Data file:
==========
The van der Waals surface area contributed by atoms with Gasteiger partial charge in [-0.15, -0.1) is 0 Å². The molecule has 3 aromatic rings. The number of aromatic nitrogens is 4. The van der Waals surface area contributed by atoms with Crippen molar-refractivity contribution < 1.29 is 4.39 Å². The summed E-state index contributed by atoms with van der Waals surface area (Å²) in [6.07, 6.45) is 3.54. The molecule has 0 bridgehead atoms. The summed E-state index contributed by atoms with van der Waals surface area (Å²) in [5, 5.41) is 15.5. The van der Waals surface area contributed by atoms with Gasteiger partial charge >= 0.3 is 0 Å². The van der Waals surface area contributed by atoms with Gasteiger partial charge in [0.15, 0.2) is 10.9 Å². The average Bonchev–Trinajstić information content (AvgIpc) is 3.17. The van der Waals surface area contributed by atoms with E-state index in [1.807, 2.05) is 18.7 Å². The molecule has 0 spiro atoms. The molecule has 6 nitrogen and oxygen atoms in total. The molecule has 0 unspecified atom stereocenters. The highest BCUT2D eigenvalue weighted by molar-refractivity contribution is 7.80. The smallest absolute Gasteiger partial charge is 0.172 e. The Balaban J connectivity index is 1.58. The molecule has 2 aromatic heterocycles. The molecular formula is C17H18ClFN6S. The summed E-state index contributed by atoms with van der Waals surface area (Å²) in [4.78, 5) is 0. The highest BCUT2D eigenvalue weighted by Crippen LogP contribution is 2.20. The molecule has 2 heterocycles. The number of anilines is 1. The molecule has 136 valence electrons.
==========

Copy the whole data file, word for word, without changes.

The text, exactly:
The van der Waals surface area contributed by atoms with Gasteiger partial charge in [-0.15, -0.1) is 0 Å². The molecule has 3 aromatic rings. The number of aromatic nitrogens is 4. The van der Waals surface area contributed by atoms with Crippen molar-refractivity contribution < 1.29 is 4.39 Å². The summed E-state index contributed by atoms with van der Waals surface area (Å²) in [6.07, 6.45) is 3.54. The molecule has 0 bridgehead atoms. The summed E-state index contributed by atoms with van der Waals surface area (Å²) in [5, 5.41) is 15.5. The van der Waals surface area contributed by atoms with Gasteiger partial charge >= 0.3 is 0 Å². The van der Waals surface area contributed by atoms with Gasteiger partial charge in [0.15, 0.2) is 10.9 Å². The average Bonchev–Trinajstić information content (AvgIpc) is 3.17. The van der Waals surface area contributed by atoms with E-state index in [1.807, 2.05) is 18.7 Å². The molecule has 0 spiro atoms. The molecule has 6 nitrogen and oxygen atoms in total. The molecule has 0 unspecified atom stereocenters. The highest BCUT2D eigenvalue weighted by molar-refractivity contribution is 7.80. The smallest absolute Gasteiger partial charge is 0.172 e. The Balaban J connectivity index is 1.58. The molecule has 2 aromatic heterocycles. The molecular formula is C17H18ClFN6S. The summed E-state index contributed by atoms with van der Waals surface area (Å²) in [4.78, 5) is 0. The highest BCUT2D eigenvalue weighted by Crippen LogP contribution is 2.20. The molecule has 2 heterocycles. The number of anilines is 1. The molecule has 136 valence electrons.